Gail: “Can’t you just not mention it? How about we just pretend that I’m not The Girl Whose Baby Died and you tell me about your life? I want to hear about your boyfriend and work, just like everyone else. I’m not going to burst into tears if you ask about mine!”

I’ve repeatedly suggested telling half of the people at our reunion that Gail had a mental break and doesn’t realize her baby’s dead, while telling the other half that I don’t have any idea what they’re talking about, creating the most confusing gossip ever.

That’ll teach ’em.

Most days, though? Life is really good. The New Year’s Eve, when we rented a motel room and took a taxi to the casino, Gail and I commented on how that wouldn’t be possible if I’d had the baby and Grace had survived. Gail wouldn’t have met Terry, because, hopefully, someone with a toddler would be a bit more careful about fucking a trucker off Craigslist. Just as I wouldn’t have been able to pursue my master’s degree and become a librarian, if I had had my baby; Gail wouldn’t be able to work for the post office, if she had a four-year-old. Two babies, who might’ve lived after transplants, almost certainly would’ve died.

Today, my heart is breaking for the four-year-old that’s not in my life. I’m swearing I’ll never have children and trying not to think about the three-year-old I would have, had things worked out differently. I fucking hate Valentine’s Day, because everyone else is happy right now or bitching over trivial crap, like not having someone to buy them flowers that are just going to die. I can’t get the picture of a catatonic Gail and a baby pink casket out of my head.

… but in six months, Gail and I will be drinking chick beer in my living room floor, giggling about my online dating disasters and her mother’s desperation to get her married off to Terry, as soon as possible. We may comment on how the world would be so different had our prayers been answered. We also may not… because for better or for worse, God intended we live in A World Without Grace.

gail convo 02-11-14


Original post date: February 13, 2014

How You’re Empowering NO ONE

I don’t call myself a feminist. I don’t call myself anything. I just don’t think that respecting other people’s decisions and hoping for the same needs a title, especially not one with such vastly different definitions… most notably, it seems, ones that completely contradict this statement. Gaily, now… Gaily loves the word “feminist.” Gaily has a tramp stamp of the word feminist. The semester she took a women’s study course, I wanted to push her out of her ’97 Bonneville… but that’s because she was insufferable, not because she was wrong. See, Gail! I SAY NICE THINGS!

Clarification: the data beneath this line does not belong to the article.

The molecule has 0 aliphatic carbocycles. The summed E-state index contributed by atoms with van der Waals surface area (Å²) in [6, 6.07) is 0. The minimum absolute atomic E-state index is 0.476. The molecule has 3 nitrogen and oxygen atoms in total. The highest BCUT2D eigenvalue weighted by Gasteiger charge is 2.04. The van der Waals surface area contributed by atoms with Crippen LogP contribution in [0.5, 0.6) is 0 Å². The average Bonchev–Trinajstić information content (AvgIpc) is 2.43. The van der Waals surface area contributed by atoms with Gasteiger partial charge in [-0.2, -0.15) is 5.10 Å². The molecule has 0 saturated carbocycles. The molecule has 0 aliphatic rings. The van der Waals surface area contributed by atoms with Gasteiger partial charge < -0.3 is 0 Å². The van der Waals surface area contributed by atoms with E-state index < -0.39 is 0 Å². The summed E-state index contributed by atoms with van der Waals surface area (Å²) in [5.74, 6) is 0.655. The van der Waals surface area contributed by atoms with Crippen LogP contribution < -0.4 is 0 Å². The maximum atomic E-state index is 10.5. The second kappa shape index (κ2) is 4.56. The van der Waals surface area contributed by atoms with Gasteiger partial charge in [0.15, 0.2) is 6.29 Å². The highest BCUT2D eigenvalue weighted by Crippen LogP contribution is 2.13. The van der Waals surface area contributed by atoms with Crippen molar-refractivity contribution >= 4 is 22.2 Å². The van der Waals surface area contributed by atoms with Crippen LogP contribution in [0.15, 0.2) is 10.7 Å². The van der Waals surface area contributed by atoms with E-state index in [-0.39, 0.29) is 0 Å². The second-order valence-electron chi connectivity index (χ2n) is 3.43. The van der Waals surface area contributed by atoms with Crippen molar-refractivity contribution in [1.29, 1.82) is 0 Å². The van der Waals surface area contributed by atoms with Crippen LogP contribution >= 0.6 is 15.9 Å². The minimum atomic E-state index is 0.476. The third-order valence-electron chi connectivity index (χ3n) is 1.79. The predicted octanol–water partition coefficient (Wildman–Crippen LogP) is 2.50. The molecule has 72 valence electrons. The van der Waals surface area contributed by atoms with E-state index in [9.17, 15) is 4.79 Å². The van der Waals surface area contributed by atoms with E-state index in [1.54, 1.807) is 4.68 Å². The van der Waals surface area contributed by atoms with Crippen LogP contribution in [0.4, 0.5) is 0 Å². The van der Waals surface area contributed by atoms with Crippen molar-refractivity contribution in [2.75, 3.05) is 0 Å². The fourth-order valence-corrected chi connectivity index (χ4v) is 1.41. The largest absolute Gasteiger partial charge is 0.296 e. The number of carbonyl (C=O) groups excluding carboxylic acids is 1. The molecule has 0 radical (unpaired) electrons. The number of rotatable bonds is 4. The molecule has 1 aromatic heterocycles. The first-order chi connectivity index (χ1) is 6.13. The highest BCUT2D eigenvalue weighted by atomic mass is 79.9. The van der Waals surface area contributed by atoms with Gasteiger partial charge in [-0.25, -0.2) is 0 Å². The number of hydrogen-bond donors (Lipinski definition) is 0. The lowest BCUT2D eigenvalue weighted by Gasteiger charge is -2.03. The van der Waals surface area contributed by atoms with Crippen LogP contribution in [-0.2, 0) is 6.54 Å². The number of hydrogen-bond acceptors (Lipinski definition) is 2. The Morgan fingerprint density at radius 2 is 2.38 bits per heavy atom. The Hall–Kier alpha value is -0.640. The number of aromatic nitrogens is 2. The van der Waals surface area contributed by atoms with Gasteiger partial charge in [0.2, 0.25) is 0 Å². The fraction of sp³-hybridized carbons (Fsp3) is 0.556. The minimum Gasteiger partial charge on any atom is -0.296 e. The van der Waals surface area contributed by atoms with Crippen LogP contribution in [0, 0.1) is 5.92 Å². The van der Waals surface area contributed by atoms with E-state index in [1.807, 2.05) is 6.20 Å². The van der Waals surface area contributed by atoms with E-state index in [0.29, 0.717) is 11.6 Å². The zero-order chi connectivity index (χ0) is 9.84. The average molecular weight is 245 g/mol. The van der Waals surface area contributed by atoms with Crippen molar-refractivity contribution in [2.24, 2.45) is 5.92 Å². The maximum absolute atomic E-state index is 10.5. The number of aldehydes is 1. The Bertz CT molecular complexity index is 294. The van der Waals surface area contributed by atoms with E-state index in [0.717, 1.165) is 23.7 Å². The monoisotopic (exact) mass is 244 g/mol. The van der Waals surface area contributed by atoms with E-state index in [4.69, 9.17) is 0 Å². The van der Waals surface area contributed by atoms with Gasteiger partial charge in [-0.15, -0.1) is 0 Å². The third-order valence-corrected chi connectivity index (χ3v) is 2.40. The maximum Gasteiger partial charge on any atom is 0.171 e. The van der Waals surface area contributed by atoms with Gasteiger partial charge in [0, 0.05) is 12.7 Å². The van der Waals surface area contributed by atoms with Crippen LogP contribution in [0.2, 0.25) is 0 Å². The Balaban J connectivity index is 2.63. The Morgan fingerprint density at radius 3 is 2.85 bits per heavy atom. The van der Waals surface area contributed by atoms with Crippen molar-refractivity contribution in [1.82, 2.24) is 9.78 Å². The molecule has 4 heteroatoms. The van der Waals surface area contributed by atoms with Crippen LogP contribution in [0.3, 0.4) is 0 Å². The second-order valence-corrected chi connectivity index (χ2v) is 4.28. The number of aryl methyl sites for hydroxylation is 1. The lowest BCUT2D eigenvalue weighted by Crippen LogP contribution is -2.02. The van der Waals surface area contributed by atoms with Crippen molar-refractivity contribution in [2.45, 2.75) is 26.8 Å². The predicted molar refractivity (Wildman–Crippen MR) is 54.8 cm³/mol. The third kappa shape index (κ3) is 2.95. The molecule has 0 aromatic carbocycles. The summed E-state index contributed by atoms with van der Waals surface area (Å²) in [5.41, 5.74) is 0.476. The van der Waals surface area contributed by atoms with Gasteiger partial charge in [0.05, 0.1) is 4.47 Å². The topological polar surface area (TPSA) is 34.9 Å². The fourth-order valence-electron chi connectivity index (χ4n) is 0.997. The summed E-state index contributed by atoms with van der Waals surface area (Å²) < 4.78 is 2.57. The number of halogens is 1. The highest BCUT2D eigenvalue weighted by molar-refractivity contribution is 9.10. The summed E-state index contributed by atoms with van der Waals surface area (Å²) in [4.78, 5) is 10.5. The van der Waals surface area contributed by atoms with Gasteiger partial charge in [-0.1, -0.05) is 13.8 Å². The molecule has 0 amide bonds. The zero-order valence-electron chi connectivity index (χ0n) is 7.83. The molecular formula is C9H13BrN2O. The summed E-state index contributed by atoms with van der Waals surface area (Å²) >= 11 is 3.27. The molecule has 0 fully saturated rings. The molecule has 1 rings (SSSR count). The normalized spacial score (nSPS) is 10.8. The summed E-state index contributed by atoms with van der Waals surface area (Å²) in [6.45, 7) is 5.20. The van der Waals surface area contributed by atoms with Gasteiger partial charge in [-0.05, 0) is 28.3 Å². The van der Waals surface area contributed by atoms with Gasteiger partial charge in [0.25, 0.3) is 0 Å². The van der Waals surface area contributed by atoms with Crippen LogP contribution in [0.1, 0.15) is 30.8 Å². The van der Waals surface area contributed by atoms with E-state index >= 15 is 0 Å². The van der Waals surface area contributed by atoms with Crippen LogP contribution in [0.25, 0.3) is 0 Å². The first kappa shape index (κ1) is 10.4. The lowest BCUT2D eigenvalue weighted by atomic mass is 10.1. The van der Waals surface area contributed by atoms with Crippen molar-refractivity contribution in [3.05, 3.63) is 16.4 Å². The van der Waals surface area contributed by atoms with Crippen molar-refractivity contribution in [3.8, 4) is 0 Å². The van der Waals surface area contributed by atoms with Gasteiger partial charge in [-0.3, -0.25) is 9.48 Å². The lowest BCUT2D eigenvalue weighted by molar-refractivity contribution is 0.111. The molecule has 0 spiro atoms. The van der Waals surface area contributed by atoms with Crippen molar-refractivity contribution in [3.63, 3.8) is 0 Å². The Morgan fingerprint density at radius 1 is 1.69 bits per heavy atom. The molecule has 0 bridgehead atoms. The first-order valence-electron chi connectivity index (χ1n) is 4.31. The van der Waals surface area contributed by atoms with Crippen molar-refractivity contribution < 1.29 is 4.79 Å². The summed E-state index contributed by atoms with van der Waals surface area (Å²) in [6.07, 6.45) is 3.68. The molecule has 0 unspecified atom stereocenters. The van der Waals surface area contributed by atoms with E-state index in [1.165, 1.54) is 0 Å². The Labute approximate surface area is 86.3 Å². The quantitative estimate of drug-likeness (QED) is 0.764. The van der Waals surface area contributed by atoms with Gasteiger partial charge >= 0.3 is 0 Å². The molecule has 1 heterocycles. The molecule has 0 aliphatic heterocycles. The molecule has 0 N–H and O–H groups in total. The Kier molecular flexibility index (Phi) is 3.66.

Gail sees feminism as an expression of female empowerment to truly do whatever we want in life… only with a lot more words, citations, and angry ranting.

As much as I provoke her, though, we do generally agree on this topic. I’m down with her definition and the many people who share it. I am not, however, down with the ACLU’s definition that I can’t have a dissenting political opinion without discriminating against women.* I’m not down with Wendy Luhabe’s claim that it’s empowering to stay-at-home moms to suggest their contribution is worth exactly 10% of their husband’s earnings and every family needs to follow the same financial model.* I’m not down with the gals who think LEGO is anti-women for creating gender specific toys*. I’m not down with a lot of “empowering” statements made in the name of misguided, so-called feminists. For instance:

Educating women on keeping themselves safe is not vicitim blaming.

If you keep up with current events at all, I’m sure you’ve read about the nail polish that was created to prevent date rape. Pretty simply, the polish will change color when it meets a laced drink, warning the wearer not to sip. That’s great, right?!? No. Apparently, not. According to some, this effort is completely misguided. In fact, one activist responds to this development by stating that “we need to think critically about why we keep placing the responsibility for preventing sexual assault on young women.”* Waaaait, a minute. Did you just tell me that it’s anti-woman to protect myself? We prepare men to defend themselves all the time, usually starting with some kind of exotic personal combat lessons at age 4. Teaching a man how to ward off a bully or a mugger is commonplace, but women? Noooo. We should use passive, ladylike if you will, methods to teach people not to attack, instead of taking our fate and safety into our own hands. Women have been taken advantage of, as the generally physically weaker sex, since the beginning of time. FINALLY, someone has stumbled upon the brilliant idea to ask that bad guys just not be bad anymore.